These tests are not FDA approved. They are laboratory developed tests that do not require FDA authorization because they are developed and used within a single laboratory. Such tests allow rapid advances (most of the early PCR tests for COVID-19 were laboratory developed tests), but laboratories sometimes overstate the value of the tests that they have devised.

These prenatal tests are often marketed to pregnant women directly or through their obstetricians. These tests require just a blood draw and don’t carry the risks of invasive tests like amniocentesis or chorionic villus sampling, where medical providers insert a needle to collect cells from the fetus. Some laboratories include genetic counseling with the test, although many don’t.

Laboratories offering these tests often declare that they are highly accurate, but the FDA points out that: “Without confirming the results with a diagnostic test, there is no way to know whether the fetus actually had the genetic abnormality reported by the screening test. The FDA is aware of cases where a screening test reported a genetic abnormality and a confirmatory diagnostic test later found that the fetus was healthy.”

Here’s the problem. Many pregnancies have a genetic abnormality that would often lead to miscarriage. But the chances that any given pregnancy has each specific genetic abnormality are very low. Even when a test has high “specificity” (very low false positives), the false positives will still often be far more common than true positives when the diagnosis is rare in the tested population. Positive tests should be confirmed with a test using fetal cells, but many ordering physicians likely misunderstand the likelihood of false positives. Therefore, women who have a positive test may choose to have an abortion of a fetus that is in fact genetically healthy.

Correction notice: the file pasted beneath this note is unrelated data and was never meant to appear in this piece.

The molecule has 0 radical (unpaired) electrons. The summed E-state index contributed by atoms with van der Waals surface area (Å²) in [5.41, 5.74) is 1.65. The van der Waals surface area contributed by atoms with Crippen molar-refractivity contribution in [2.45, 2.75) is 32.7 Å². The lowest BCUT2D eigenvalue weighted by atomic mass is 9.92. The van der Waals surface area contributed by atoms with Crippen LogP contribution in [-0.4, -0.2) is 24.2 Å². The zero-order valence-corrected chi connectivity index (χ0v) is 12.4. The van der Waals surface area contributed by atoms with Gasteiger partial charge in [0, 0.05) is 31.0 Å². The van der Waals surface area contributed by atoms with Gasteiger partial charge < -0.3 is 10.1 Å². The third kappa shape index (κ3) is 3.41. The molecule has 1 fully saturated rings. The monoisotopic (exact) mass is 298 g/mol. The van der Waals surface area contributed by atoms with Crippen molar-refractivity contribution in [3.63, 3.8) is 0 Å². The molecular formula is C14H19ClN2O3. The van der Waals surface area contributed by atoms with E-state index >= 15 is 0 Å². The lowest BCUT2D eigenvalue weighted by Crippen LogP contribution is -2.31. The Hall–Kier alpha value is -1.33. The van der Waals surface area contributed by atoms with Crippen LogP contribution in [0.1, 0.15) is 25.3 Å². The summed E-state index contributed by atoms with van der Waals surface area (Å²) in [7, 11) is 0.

New York Times reporter Sarah Kliff reported on these tests in January, and included a literature review showing that over 80% of the positives are wrong for such terrible birth defects as DiGeorge syndrome (heart defects), ap36 deletion (seizures and intellectual disability), Cri-du-chat syndrome (delayed walking and talking), Prader-Willi (seizures and uncontrollable appetite) and Wolf-Hirschhorn syndrome (seizures, growth delay and intellectual disability).

These tests are generally not covered by employer-sponsored health insurance, although some might be marketed directly to employers. In some instances, the ordering obstetrician could bill the patient for such tests and pay the laboratory only a portion of the fee collected, allowing prenatal testing to be a physician profit center.

Employers should resist urges to pay for screening tests that have not received FDA approval and have not been approved by their insurance carriers. We should all be mindful that even highly “accurate” tests will have many false positives when used to screen a population for a rare disease.


Population Health Leader, Health and Benefits, North America

Jeff is an internal medicine physician and has led WTW’s clinical response to COVID-19 and other health-related topics. He has served in leadership roles in provider organizations and a health plan and is an Assistant Professor at Harvard Chan School of Public Health.